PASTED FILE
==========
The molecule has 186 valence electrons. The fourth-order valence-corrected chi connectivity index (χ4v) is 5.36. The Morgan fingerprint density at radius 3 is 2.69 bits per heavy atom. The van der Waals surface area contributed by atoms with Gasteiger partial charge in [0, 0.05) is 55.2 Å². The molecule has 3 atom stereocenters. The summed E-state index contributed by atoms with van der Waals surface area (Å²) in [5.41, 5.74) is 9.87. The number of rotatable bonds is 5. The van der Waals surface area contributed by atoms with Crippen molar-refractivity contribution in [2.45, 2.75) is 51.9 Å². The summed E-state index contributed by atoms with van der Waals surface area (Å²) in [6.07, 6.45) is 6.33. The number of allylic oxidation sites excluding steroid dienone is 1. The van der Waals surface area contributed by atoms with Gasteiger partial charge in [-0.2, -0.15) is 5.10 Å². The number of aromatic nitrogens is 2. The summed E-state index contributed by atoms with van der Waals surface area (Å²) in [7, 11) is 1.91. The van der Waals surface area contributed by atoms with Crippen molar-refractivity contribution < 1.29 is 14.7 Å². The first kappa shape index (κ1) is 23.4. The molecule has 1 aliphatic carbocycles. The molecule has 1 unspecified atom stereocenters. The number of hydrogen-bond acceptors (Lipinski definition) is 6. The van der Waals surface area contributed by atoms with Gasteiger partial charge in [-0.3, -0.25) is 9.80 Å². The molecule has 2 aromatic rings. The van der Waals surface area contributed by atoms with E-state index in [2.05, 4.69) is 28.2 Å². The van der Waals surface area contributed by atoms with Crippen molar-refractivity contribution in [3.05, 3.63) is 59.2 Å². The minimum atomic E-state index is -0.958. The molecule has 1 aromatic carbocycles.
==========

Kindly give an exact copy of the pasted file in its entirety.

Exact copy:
The molecule has 186 valence electrons. The fourth-order valence-corrected chi connectivity index (χ4v) is 5.36. The Morgan fingerprint density at radius 3 is 2.69 bits per heavy atom. The van der Waals surface area contributed by atoms with Gasteiger partial charge in [0, 0.05) is 55.2 Å². The molecule has 3 atom stereocenters. The summed E-state index contributed by atoms with van der Waals surface area (Å²) in [5.41, 5.74) is 9.87. The number of rotatable bonds is 5. The van der Waals surface area contributed by atoms with Crippen molar-refractivity contribution in [2.45, 2.75) is 51.9 Å². The summed E-state index contributed by atoms with van der Waals surface area (Å²) in [6.07, 6.45) is 6.33. The number of allylic oxidation sites excluding steroid dienone is 1. The van der Waals surface area contributed by atoms with Gasteiger partial charge in [-0.2, -0.15) is 5.10 Å². The number of aromatic nitrogens is 2. The summed E-state index contributed by atoms with van der Waals surface area (Å²) in [7, 11) is 1.91. The van der Waals surface area contributed by atoms with Crippen molar-refractivity contribution < 1.29 is 14.7 Å². The first kappa shape index (κ1) is 23.4. The molecule has 1 aliphatic carbocycles. The molecule has 1 unspecified atom stereocenters. The number of hydrogen-bond acceptors (Lipinski definition) is 6. The van der Waals surface area contributed by atoms with Gasteiger partial charge in [-0.3, -0.25) is 9.80 Å². The molecule has 2 aromatic rings. The van der Waals surface area contributed by atoms with E-state index in [2.05, 4.69) is 28.2 Å². The van der Waals surface area contributed by atoms with Crippen molar-refractivity contribution in [3.05, 3.63) is 59.2 Å². The minimum atomic E-state index is -0.958. The molecule has 1 aromatic carbocycles.